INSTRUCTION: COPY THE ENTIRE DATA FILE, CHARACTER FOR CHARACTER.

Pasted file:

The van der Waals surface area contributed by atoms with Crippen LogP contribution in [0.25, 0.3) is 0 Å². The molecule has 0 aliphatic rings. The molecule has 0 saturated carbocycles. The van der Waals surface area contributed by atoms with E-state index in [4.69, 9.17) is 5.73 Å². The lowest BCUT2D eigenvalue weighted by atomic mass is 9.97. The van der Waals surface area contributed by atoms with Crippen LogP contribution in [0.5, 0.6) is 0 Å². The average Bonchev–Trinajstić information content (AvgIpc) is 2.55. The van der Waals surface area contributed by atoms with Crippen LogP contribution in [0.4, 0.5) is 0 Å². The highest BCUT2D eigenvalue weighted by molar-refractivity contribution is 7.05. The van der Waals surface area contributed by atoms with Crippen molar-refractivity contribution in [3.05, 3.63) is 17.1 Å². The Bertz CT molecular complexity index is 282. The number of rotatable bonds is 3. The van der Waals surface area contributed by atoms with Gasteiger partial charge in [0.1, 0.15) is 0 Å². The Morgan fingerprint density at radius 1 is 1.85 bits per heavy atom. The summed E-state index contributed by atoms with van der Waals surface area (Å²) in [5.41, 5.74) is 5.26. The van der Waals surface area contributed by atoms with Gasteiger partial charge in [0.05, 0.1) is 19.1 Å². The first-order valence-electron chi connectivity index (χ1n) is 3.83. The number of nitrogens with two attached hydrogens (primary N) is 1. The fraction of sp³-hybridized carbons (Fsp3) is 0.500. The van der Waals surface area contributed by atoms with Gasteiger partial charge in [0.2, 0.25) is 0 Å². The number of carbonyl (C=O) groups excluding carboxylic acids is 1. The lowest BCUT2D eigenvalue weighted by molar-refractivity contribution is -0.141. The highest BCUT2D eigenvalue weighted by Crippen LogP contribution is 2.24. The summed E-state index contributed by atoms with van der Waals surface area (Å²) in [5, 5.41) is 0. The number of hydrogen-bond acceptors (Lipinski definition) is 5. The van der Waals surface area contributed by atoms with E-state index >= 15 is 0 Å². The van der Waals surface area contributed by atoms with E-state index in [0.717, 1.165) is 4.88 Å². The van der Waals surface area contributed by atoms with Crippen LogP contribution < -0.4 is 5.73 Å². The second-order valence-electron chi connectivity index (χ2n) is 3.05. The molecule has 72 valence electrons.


The van der Waals surface area contributed by atoms with Crippen LogP contribution in [0.25, 0.3) is 0 Å². The molecule has 0 aliphatic rings. The molecule has 0 saturated carbocycles. The van der Waals surface area contributed by atoms with E-state index in [4.69, 9.17) is 5.73 Å². The lowest BCUT2D eigenvalue weighted by atomic mass is 9.97. The van der Waals surface area contributed by atoms with Crippen LogP contribution in [0.5, 0.6) is 0 Å². The average Bonchev–Trinajstić information content (AvgIpc) is 2.55. The van der Waals surface area contributed by atoms with Crippen LogP contribution in [0.4, 0.5) is 0 Å². The highest BCUT2D eigenvalue weighted by molar-refractivity contribution is 7.05. The van der Waals surface area contributed by atoms with Crippen molar-refractivity contribution in [3.05, 3.63) is 17.1 Å². The Bertz CT molecular complexity index is 282. The number of rotatable bonds is 3. The van der Waals surface area contributed by atoms with Gasteiger partial charge in [0.1, 0.15) is 0 Å². The Morgan fingerprint density at radius 1 is 1.85 bits per heavy atom. The summed E-state index contributed by atoms with van der Waals surface area (Å²) in [5.41, 5.74) is 5.26. The van der Waals surface area contributed by atoms with Gasteiger partial charge in [0.05, 0.1) is 19.1 Å². The first-order valence-electron chi connectivity index (χ1n) is 3.83. The number of nitrogens with two attached hydrogens (primary N) is 1. The fraction of sp³-hybridized carbons (Fsp3) is 0.500. The van der Waals surface area contributed by atoms with Gasteiger partial charge in [0.2, 0.25) is 0 Å². The number of carbonyl (C=O) groups excluding carboxylic acids is 1. The lowest BCUT2D eigenvalue weighted by molar-refractivity contribution is -0.141. The highest BCUT2D eigenvalue weighted by Crippen LogP contribution is 2.24. The summed E-state index contributed by atoms with van der Waals surface area (Å²) in [5, 5.41) is 0. The number of hydrogen-bond acceptors (Lipinski definition) is 5. The van der Waals surface area contributed by atoms with E-state index >= 15 is 0 Å². The van der Waals surface area contributed by atoms with E-state index in [0.717, 1.165) is 4.88 Å². The van der Waals surface area contributed by atoms with Crippen LogP contribution < -0.4 is 5.73 Å². The second-order valence-electron chi connectivity index (χ2n) is 3.05. The molecule has 72 valence electrons.